For over 70 years, from approximately 1899 to 1970, summer school was a requirement for all civil engineering students at Norwich to gain practical experience in the field. It was a natural extension of Alden Partridge’s “American system” of education. The sessions ranged in length from three to five weeks, and were at various times offered to rising sophomores, juniors, and seniors.
For much of its existence, though, the engineering summer school program was most closely associated with the summer before a student’s junior year, the halfway point of a Norwich education. Students often stayed in tent encampments for the summer. For this reason, the program is sometimes referred to in historical records as “the junior encampment.”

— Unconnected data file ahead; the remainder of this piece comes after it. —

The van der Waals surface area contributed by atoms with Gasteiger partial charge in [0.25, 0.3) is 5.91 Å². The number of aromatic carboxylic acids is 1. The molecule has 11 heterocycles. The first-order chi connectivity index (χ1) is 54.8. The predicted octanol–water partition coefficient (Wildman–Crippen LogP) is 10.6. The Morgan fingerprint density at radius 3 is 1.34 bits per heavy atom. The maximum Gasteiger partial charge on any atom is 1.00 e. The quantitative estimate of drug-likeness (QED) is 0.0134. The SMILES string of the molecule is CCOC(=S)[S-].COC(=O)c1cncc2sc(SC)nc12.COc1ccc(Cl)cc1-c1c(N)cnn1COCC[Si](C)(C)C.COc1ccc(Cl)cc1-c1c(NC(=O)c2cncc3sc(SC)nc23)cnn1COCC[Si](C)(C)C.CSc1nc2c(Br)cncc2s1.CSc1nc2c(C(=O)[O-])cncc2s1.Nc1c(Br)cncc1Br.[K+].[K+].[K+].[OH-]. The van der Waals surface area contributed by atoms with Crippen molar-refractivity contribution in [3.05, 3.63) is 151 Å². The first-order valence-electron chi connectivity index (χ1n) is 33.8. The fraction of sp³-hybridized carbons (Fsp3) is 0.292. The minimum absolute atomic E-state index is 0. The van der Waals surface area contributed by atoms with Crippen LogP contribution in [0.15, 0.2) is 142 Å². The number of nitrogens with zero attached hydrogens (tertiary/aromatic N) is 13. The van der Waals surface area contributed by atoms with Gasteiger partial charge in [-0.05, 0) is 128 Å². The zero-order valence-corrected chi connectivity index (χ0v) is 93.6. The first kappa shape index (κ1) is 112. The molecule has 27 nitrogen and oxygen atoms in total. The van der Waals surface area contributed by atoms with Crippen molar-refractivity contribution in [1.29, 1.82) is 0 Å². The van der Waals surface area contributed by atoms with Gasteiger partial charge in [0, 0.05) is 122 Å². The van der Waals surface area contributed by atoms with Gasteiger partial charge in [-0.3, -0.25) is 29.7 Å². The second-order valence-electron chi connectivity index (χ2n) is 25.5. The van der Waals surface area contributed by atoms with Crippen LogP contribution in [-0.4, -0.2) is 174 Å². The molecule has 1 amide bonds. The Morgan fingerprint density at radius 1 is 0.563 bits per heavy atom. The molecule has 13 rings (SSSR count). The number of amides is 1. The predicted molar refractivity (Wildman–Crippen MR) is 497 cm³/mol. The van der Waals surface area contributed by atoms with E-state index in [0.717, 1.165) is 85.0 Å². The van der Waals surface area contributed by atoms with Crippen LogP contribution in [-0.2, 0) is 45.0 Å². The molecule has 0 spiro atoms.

Summer school was a key opportunity for students in the university’s flagship civil engineering program to hone their surveying and drafting skills, essential components of their future careers as engineers. The curriculum was wide-ranging and intensive, designed to breathe life into the theories that were taught in the classroom during the traditional academic year. In the 1930s, for example, senior summer school students conducted a survey and drew up plans and cost estimates for a single large engineering project over the course of a four-week session.
Throughout the 70 years of the engineering summer school’s existence, in addition to valuable experiential learning, many cadets’ fondest memories were formed during the summer encampments. Memory books, photo albums, and memorabilia collections in the Norwich University Archives often depict the fun and good humor that was shared during those waning days of summer.